Mama Angelica: Quechua Advocate for Missing Persons Dies


Angelica Mendoza Asczarza, popularly known as Mama Angelica, died at the age of 88 years on Monday in the city of Ayacucho, Peru.

The Quechua social leader who, along with two other women, founded the National Association of Relatives of the Abducted, Detained and Disappeared of Peru, ANFASEP, in 1983, was a tireless seeker of justice for the relatives of missing persons.

Mothers of Plaza de Mayo: Maldonado Victim of ‘State Violence’

Mama Angelica’s own son, Arquimedes Ascarza Mendoza, was taken into custody by Peruvian soldiers on July 2, 1983, according to Peru21. He was never seen again.

That same year she was pivotal in the formation of ANFASEP, an organization that advocated on behalf of relatives of missing persons amid Peru’s internal conflict which involved the Peruvian military and guerrilla groups, which included the Shining Path and Tupac Amaru Revolutionary Movement.

A Truth Commission was established in 2002 to shed light on country’s violent conflict that lasted, officially, from 1980 to 2000. Speaking in her native Quechua, Mama Angelica told the panel that the soldiers who detained her son informed her that he would serve as a witness the following day and would be available at Los Cabitos barracks after his testimony.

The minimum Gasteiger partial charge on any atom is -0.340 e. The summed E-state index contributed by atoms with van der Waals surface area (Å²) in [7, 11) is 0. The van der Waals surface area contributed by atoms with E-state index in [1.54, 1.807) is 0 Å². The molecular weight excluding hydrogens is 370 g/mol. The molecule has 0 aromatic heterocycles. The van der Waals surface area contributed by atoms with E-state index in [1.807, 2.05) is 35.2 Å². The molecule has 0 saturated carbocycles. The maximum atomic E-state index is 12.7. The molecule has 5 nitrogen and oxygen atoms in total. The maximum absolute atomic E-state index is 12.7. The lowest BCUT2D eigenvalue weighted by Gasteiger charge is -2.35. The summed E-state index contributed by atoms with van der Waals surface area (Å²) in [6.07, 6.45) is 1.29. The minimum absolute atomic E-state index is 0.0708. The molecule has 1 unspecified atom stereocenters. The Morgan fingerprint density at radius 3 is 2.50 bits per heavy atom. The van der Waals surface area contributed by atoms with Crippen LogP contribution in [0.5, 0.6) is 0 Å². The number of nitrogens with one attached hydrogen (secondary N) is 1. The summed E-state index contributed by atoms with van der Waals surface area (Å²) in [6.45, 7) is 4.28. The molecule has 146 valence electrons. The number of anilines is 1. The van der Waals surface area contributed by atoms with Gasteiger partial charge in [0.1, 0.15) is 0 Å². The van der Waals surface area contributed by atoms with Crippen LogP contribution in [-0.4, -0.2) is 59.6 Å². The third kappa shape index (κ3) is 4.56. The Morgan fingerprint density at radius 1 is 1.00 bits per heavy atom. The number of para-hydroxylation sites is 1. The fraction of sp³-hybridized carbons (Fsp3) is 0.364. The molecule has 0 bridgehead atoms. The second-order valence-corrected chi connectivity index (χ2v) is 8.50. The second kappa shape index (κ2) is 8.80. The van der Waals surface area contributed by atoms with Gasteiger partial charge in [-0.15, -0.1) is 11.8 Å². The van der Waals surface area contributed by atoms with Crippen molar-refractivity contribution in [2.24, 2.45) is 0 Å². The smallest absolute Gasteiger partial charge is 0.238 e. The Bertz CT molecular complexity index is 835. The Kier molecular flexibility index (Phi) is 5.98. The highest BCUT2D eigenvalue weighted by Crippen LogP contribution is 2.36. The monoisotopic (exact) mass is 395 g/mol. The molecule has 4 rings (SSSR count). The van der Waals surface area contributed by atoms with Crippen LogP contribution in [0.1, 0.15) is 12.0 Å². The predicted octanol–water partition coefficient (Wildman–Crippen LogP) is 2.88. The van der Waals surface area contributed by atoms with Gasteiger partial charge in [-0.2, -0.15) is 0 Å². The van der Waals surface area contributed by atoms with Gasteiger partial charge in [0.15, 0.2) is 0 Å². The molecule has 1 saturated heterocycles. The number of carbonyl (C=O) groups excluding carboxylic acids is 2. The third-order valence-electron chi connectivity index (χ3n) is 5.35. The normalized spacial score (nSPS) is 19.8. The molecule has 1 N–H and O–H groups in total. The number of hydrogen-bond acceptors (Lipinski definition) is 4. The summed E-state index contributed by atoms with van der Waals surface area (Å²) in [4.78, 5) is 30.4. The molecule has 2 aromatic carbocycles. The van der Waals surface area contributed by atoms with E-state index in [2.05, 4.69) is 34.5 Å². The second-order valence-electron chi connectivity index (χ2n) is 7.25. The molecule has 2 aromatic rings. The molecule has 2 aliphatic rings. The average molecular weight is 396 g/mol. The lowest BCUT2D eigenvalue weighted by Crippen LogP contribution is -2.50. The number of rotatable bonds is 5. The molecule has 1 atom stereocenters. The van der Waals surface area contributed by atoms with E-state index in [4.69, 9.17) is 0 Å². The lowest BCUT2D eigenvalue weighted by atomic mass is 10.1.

“At dawn I went to Los Cabitos barracks and was told at the entrance that he had not been taken there,” she said.

A final report would be delivered by the commission the following year. It confirmed that Mama Angelica’s son was one of the more than 100 victims detained at Los Cabitos barracks. It also revealed the existence of an oven used to incinerate the remains of those executed at the military installation, according to El Pais.

"You achieved the unity of the family, you managed to know the truth and condemned two of those responsible," said Gloria Cano, legal representative of Barracks Cabitos victims, upon learning of Mama Angelica’s passing.

"The love of my son gave me value, just as the pain of so many women who search for our missing family members," Mama Angelica once said.


Latin America News


Please enter your comment!
Please enter your name here